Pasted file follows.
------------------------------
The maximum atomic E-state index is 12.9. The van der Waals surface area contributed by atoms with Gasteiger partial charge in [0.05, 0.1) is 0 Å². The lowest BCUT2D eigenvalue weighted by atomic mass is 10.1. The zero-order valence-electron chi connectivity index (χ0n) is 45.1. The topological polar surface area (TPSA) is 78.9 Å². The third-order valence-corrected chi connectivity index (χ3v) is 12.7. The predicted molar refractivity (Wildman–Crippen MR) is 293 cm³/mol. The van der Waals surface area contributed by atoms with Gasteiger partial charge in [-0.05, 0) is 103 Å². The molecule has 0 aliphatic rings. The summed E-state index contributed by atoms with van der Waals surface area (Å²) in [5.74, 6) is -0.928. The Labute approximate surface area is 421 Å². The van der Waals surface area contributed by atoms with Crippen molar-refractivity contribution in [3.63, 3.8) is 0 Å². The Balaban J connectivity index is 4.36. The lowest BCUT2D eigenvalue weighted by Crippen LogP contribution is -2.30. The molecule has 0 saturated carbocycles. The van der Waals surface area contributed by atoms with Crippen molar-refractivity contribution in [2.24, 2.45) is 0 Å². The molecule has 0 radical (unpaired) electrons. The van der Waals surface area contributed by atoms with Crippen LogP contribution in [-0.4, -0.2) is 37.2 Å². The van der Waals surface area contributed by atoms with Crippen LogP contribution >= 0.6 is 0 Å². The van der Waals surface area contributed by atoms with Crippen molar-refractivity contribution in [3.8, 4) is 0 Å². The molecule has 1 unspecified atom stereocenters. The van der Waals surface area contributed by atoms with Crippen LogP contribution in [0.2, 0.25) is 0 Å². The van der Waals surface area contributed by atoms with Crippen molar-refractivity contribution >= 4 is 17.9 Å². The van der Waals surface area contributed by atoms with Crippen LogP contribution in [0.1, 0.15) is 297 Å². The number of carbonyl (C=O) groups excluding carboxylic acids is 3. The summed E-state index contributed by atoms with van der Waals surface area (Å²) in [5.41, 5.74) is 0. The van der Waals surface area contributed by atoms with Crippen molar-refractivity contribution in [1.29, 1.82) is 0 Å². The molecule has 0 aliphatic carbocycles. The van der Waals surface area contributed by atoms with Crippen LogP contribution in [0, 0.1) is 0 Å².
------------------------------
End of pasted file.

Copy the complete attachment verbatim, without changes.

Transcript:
The maximum atomic E-state index is 12.9. The van der Waals surface area contributed by atoms with Gasteiger partial charge in [0.05, 0.1) is 0 Å². The lowest BCUT2D eigenvalue weighted by atomic mass is 10.1. The zero-order valence-electron chi connectivity index (χ0n) is 45.1. The topological polar surface area (TPSA) is 78.9 Å². The third-order valence-corrected chi connectivity index (χ3v) is 12.7. The predicted molar refractivity (Wildman–Crippen MR) is 293 cm³/mol. The van der Waals surface area contributed by atoms with Gasteiger partial charge in [-0.05, 0) is 103 Å². The molecule has 0 aliphatic rings. The summed E-state index contributed by atoms with van der Waals surface area (Å²) in [5.74, 6) is -0.928. The Labute approximate surface area is 421 Å². The van der Waals surface area contributed by atoms with Crippen molar-refractivity contribution in [3.63, 3.8) is 0 Å². The Balaban J connectivity index is 4.36. The lowest BCUT2D eigenvalue weighted by Crippen LogP contribution is -2.30. The molecule has 0 saturated carbocycles. The van der Waals surface area contributed by atoms with Crippen molar-refractivity contribution in [2.24, 2.45) is 0 Å². The molecule has 0 radical (unpaired) electrons. The van der Waals surface area contributed by atoms with Crippen LogP contribution in [-0.4, -0.2) is 37.2 Å². The van der Waals surface area contributed by atoms with Crippen LogP contribution >= 0.6 is 0 Å². The van der Waals surface area contributed by atoms with Crippen molar-refractivity contribution in [3.8, 4) is 0 Å². The molecule has 1 unspecified atom stereocenters. The van der Waals surface area contributed by atoms with Crippen LogP contribution in [0.2, 0.25) is 0 Å². The van der Waals surface area contributed by atoms with Crippen molar-refractivity contribution >= 4 is 17.9 Å². The van der Waals surface area contributed by atoms with Crippen LogP contribution in [0.1, 0.15) is 297 Å². The number of carbonyl (C=O) groups excluding carboxylic acids is 3. The summed E-state index contributed by atoms with van der Waals surface area (Å²) in [5.41, 5.74) is 0. The van der Waals surface area contributed by atoms with Crippen molar-refractivity contribution in [1.29, 1.82) is 0 Å². The molecule has 0 aliphatic carbocycles. The van der Waals surface area contributed by atoms with Crippen LogP contribution in [0, 0.1) is 0 Å².